Us Scots will jump at the chance of a celebration and that is why on 25th January we celebrate what has come to be known as Burns Night. Along with St Andrews Day and Hogmanay (New Year), Burns Night is a time for friends and family to get together.
But what is the purpose of Burns Night and why does it figure as highly as Hogmanay and St Andrews Day? This is the day that Scots not just in Scotland but all around the world celebrate arguably Scotland’s greatest poet Robert Burns. His poetry was to earn him the title of Scotland’s National Bard.
The earliest celebrations began after his death in 1796. Nine of his friends chose to celebrate him every year thereafter on 21st July, the date of his death. So, why are we celebrating on 25th January? At some point in the past people felt it was more appropriate to celebrate the birth of Burns and so we now celebrate on this date. He was born in 1759, and some would say he died far too young at the age of 37. But his was a life well lived.
Born in Alloway, Ayrshire of farming stock, he was home educated by his father with periods away to further his education. However, belonging to a farming family, he was required to return at harvest time. The family moved several times to work different farms but never able to improve their lot in life.
Possibly as early as 1774, at the age of 15, Burns was already writing poetry. They were normally poems written to woo the women in his life at that time. With financial difficulties hanging over the family, Burns was due to take up a position as a “bookkeeper” (assistant overseer of slaves) at a sugar plantation in Jamaica in 1786. Whether this actually sat comfortably with him it is difficult to tell but a few years later he wrote “The Slave’s Lament” which suggests that he wasn’t. Added to this was the fact that the movement for the Abolition of Slavery was gathering pace.
It was also around this time, that his marriage to Jean Armour had soured although he was to go on to father nine children with her, of which only three survived. Returning to farming he also took up the position of Exciseman, just in case the farm failed.
Eventually, he made his way to Edinburgh as his writing of both poems and traditional songs attracted much attention. After his death, his wife Jean Armour had to go to the Court of Session in Edinburgh to ensure that she and the family would benefit from the publication of a four-volume edition of his complete works.
So, what did Burns write about and what style of writing did he prefer? Because of his upbringing and education, his subject matter was wide and varied. He wrote about politics and was not averse to being highly critical. He wrote about republicanism – remember that he lived during the period of the French Revolution.
He also wrote about poverty, the hardships of the working-class man, sex and sexuality, religion and its place in society and was profoundly proud of his Scottish cultural identity. Conversely he was not averse to poking fun at the Scottish psyche.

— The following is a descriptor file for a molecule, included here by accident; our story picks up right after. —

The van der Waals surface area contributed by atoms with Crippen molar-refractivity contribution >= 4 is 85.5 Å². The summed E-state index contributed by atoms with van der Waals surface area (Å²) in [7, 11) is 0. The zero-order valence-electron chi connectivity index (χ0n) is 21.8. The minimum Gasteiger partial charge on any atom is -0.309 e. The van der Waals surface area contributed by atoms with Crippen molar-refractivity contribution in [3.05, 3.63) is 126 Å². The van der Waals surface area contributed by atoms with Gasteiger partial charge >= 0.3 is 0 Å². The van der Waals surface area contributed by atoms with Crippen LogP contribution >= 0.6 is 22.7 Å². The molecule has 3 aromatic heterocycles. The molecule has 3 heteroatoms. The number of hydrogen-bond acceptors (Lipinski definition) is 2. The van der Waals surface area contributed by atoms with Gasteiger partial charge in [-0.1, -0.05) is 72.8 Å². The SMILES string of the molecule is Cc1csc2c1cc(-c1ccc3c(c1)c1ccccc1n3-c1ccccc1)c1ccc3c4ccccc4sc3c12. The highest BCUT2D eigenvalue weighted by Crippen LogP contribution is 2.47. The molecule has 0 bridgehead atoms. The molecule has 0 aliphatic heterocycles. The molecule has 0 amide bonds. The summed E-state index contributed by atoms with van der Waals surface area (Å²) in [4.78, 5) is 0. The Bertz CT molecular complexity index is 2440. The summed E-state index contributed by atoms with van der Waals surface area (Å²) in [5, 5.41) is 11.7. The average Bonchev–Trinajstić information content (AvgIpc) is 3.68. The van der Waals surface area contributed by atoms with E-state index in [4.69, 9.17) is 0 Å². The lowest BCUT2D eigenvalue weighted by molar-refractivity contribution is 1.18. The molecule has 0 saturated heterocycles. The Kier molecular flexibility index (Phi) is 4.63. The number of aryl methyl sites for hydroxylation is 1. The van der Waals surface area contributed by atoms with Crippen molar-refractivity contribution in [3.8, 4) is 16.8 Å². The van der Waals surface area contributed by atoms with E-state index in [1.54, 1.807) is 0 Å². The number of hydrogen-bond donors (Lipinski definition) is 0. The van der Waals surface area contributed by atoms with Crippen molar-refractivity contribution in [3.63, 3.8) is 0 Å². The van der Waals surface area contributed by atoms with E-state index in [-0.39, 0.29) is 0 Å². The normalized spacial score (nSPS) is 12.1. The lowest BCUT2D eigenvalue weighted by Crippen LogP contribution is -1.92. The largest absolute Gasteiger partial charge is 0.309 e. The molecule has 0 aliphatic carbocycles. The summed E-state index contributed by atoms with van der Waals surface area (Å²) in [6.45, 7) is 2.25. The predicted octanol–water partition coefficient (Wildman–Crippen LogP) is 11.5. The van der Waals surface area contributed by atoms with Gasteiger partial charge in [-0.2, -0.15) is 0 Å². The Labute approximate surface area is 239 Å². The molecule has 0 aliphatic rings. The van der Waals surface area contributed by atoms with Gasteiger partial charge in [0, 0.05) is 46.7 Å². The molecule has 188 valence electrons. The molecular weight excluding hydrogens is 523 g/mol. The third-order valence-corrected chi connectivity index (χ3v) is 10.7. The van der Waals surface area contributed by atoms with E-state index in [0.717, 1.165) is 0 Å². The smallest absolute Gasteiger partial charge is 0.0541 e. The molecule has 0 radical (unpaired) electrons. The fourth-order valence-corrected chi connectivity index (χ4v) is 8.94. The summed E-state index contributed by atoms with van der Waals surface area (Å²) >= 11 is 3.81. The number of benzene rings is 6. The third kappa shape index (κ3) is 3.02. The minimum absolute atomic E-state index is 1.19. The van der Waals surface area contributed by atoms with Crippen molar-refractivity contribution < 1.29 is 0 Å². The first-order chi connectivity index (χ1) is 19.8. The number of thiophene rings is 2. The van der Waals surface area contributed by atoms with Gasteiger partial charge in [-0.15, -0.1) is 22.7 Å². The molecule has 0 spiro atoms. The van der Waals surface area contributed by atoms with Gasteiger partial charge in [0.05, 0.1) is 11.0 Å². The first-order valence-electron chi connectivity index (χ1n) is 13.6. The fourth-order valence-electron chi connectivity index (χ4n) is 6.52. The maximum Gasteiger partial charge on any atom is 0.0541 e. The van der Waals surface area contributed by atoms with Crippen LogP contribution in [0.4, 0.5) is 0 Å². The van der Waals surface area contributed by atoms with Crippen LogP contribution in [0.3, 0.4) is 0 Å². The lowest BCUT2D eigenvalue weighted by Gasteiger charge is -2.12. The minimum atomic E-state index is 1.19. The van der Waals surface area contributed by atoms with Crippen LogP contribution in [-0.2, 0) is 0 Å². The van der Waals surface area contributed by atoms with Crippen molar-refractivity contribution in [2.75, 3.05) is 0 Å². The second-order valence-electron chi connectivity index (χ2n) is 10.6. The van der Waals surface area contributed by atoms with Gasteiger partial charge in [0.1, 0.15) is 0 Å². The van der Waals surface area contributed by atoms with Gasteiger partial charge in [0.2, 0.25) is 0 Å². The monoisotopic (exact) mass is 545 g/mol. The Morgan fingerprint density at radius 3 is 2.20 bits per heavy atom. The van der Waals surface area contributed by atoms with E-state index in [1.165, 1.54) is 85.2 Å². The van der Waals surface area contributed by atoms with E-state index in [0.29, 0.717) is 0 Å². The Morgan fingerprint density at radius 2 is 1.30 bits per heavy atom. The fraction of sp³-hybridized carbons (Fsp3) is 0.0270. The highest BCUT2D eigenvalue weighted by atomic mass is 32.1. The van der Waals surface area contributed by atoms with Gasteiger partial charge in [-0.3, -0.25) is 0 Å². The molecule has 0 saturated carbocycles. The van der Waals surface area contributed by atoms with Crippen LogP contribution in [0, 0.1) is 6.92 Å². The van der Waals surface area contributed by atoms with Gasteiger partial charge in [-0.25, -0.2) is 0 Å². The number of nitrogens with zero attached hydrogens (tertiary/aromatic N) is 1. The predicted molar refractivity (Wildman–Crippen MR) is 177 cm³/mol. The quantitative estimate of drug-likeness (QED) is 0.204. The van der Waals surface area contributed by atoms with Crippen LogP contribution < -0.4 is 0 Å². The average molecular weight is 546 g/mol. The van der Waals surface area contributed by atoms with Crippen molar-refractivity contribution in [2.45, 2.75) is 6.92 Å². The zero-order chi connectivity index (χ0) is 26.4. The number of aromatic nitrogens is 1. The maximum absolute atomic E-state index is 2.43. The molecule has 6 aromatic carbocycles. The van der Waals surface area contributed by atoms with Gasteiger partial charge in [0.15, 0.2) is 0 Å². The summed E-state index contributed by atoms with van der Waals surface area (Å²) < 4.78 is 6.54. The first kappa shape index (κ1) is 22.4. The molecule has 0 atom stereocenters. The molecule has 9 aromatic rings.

He was an accomplished poet and writer choosing to write mainly in the more commonplace dialect of the Scots language but also in Scottish English. Likewise, where appropriate he was known to write the same verses in both Scots and English, particularly where he was trying to achieve a certain effect.
Burns Night Celebrations
So, what normally happens on Burns Night?
What started out as small intimate gatherings amongst friends has morphed into large “commercial” events. Quite often corporate events will use Burns Night as a night for a get together – at least during pre-COVID times.
The format, if a larger gathering, consists of a general welcome and announcements. It begins with the Selkirk Grace which has nothing to do with the town of Selkirk. Although not written by Burns, it is claimed that he delivered it at a dinner given by the Earl of Selkirk.
In Scots language:
Some hae meat and canna eat,
And some wad eat that want it,
But we hae meat and we can eat,
Sae let the Lord be thankit.
Some have meat and cannot eat,
And some would eat that want it,
But we have meat and we can eat,
So let God be thanked.
After the grace, the Haggis will be carried in on a silver platter. It will be piped in by a piper and placed before the man who will recite Burns’s famous “Address to a Haggis”. At the appropriate moment in the address, the addressor will take a dagger and stab and cut open the Haggis. Normally, all attendees will have already started tucking in to their Haggis, Neeps and Tatties while this is going on.
At the end of the meal there are normally a number of toasts made including a “Toast to the Lassies”, and replies can be made. Sometimes this can also include a “Toast to the Laddies” normally made by one of the ladies present. The final toast will be to the “immortal memory” of Burns himself. The event usually concludes with everyone singing one of Burns’s most famous songs “Auld Lang Syne”.
It goes without saying that copious amounts of whisky will flow at a Burns Night.
If you want to learn more about Robert Burns, we can highly recommend a visit to Robert Burns Birthplace and Museum in Ayrshire…..once COVID restrictions are lifted.
However, you plan to celebrate Burns Night, have a great evening.